Bright teenager gives to less fortunate children


Sunday, January 05, 2014    

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WHILE most teenagers were busy hanging out with friends or shopping for the perfect outfits for the various parties over the holiday season, 16-year-old Vanina Morrison was in the inner-city feeding 150 children at the Denham Town Basic School.

The teenager, who is now attending the United World College in Montezuma, New Mexico on a scholarship, has been doing this for over 10 years.

Vanina said that she started the Denham Town Basic School Christmas Treat when she was about six years old. Then a student at Hillel Academy, she decided that she did not want to have any more birthday parties, as there were children out there who could not celebrate as she and her friends did.

"They couldn't even enjoy themselves at such a wonderful time as Christmas because they didn't have the opportunity to," she said.

From that young age, she decided to follow in the footsteps of her older brother who would treat children in orphanages. Vanina said that at first, she would go with her brother to hand out treats but then decided that she wanted a project of her own.

"I began by just first going out and helping to give out food in the community at Christmastime and just cheer and sing carols and everything, and then eventually it became larger and I said that I wanted to adopt a school," she said.

She had discussions with her mother, who is a medical doctor, who then called the Ministry of Education to find out the process for "adopting a school". Back then, the family was living at Ocean Towers in Downtown Kingston and the ministry recommended the Denham Town Basic School.

A proud Dr Elena Morrison said that the family was at first a bit apprehensive because of the perception of the Denham Town community as a violent one. However, after consultation with her husband and a meeting with the school's principal, a relationship was forged that continues to grow stronger each year.

"Every year now at Christmastime, I go with a group of friends from school and we deliver presents to the children. We sing Christmas Carols. I play the violin with my friend Naomi and we basically just throw them a little party.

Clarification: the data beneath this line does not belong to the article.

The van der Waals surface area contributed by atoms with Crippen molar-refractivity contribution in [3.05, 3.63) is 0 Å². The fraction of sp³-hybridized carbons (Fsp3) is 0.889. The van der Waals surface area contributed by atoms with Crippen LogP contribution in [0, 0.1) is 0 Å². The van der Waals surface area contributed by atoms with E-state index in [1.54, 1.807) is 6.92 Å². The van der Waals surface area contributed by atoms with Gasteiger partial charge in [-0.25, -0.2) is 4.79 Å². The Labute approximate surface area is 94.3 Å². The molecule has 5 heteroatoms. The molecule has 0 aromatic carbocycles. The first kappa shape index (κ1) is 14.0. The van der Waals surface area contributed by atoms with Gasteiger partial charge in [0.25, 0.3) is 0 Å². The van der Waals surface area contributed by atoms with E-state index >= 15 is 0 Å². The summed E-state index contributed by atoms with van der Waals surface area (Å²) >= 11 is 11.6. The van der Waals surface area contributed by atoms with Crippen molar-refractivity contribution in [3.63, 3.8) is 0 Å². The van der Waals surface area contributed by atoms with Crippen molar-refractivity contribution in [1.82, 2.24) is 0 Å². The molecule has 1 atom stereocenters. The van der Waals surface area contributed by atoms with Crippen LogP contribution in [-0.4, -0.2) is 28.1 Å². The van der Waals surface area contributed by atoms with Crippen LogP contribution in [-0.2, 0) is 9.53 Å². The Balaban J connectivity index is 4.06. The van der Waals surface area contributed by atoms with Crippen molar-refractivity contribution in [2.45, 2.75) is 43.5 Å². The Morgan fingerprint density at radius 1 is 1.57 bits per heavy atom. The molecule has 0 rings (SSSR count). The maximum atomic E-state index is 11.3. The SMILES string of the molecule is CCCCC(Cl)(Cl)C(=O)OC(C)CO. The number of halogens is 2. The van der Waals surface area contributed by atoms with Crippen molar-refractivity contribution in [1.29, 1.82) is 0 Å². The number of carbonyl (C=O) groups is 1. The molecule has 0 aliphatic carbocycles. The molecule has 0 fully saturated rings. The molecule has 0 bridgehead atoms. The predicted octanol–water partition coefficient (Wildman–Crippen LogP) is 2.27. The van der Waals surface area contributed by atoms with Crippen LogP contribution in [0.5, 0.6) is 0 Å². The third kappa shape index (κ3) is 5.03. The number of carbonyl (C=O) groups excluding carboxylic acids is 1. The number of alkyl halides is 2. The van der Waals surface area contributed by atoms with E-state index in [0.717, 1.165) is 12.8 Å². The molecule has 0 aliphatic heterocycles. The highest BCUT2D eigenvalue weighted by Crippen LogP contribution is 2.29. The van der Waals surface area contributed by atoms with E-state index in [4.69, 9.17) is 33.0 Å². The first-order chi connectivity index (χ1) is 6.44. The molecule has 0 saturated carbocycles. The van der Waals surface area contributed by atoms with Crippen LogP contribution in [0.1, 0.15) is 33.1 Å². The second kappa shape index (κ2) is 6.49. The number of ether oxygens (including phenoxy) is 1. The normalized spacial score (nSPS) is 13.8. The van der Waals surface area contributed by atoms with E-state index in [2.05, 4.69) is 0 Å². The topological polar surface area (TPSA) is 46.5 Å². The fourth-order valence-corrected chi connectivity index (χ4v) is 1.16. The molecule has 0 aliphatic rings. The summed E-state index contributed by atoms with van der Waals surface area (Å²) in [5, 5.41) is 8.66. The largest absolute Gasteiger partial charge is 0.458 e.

"We also do educational activities. We have games, like spelling games and Math games and in their Christmas baskets they get not only presents like toys (dolls for girls and trucks for boys), they also get stationery, including pencils, notebooks, colouring books, that type of thing. And we also have someone dressed up as Santa Claus to give them their presents," Vanina said.

For her, the pre-schoolers are the perfect age for her outreach project.

"I wanted to start with little children so that they would have the opportunity to learn and grow," she stated.

The treat is a labour of love and is done with the support of family and friends.

Dr Morrison scouts around for the right gifts and makes the purchases, while Vanina and her friends wrap them and hand them out. She hails the Bashco store in downtown, Kingston, for its support of the project by giving discounted prices on gift items.

"We give about 100 children, but this year it was 150. We also give out refreshments, which are donated or we purchase with the money people donate," the teenager said.

"I write a letter every year to family, friends ... anyone that I may know and I ask for either donations in cash or kind and that is how we purchase the food and the presents for the children," Vanina said.

Family members have also donated two laptop computers to the school. In addition, they have replaced the school's water tank that was destroyed by a fire during the May 2010 incursion of the community by the security forces.

The teenager said that the children are motivated to do well in school but they just do not have the resources. She is encouraging others to get on board and to do their part in helping those who are less fortunate.

"I think that if other people did this we could advance Jamaica so much more ... it is not that much work and it is really nice to see how much the little children appreciate it," Vanina stated.

The youngster has started her own foundation called VANISH, which is a combination of her first name and that of her Cuban friend Gabriela Gosh, who used to assist her in the initiative before leaving Jamaica. When asked if she had any plans to expand the treat, Vanina said that though she is willing, she cannot do it alone.

She said that it required "a lot of funding" but if others were to come on board, then expansion would be a consideration.

The Denham Town Basic School treat is held the last Saturday before Christmas each year.

In the meantime, Vanina is also blazing a path of academic excellence. From Hillel Academy, she went on to Campion College where she topped her class until fourth form when she left for the American International School of Kingston.

There, she received the Golden Pin from President Barack Obama for Academic Excellence and for being on the Honour Roll. She earned a scholarship to the college in New Mexico where students are equipped and inspired to become change agents.

Vanina relaxes by playing the violin, which she has been doing since age four, under the tutelage of the highly esteemed Paulette Bellamy. The teenager noted that it is a "great way to let loose and relax".






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